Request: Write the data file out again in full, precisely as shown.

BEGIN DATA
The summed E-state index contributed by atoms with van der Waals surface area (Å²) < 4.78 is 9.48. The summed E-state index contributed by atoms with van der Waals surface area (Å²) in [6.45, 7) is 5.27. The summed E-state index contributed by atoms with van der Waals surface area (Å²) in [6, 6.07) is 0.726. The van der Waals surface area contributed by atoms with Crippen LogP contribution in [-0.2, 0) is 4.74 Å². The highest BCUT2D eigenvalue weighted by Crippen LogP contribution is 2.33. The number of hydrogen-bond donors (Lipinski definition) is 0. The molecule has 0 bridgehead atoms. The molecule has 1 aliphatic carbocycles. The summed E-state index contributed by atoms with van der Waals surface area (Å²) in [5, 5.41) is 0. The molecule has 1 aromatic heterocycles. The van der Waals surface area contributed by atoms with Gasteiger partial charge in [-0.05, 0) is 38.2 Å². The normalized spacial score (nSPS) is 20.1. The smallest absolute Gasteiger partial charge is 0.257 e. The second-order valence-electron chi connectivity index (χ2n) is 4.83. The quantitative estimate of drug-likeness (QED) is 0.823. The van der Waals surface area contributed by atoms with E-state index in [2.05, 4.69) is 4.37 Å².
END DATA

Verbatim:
The summed E-state index contributed by atoms with van der Waals surface area (Å²) < 4.78 is 9.48. The summed E-state index contributed by atoms with van der Waals surface area (Å²) in [6.45, 7) is 5.27. The summed E-state index contributed by atoms with van der Waals surface area (Å²) in [6, 6.07) is 0.726. The van der Waals surface area contributed by atoms with Crippen LogP contribution in [-0.2, 0) is 4.74 Å². The highest BCUT2D eigenvalue weighted by Crippen LogP contribution is 2.33. The number of hydrogen-bond donors (Lipinski definition) is 0. The molecule has 0 bridgehead atoms. The molecule has 1 aliphatic carbocycles. The summed E-state index contributed by atoms with van der Waals surface area (Å²) in [5, 5.41) is 0. The molecule has 1 aromatic heterocycles. The van der Waals surface area contributed by atoms with Gasteiger partial charge in [-0.05, 0) is 38.2 Å². The normalized spacial score (nSPS) is 20.1. The smallest absolute Gasteiger partial charge is 0.257 e. The second-order valence-electron chi connectivity index (χ2n) is 4.83. The quantitative estimate of drug-likeness (QED) is 0.823. The van der Waals surface area contributed by atoms with E-state index in [2.05, 4.69) is 4.37 Å².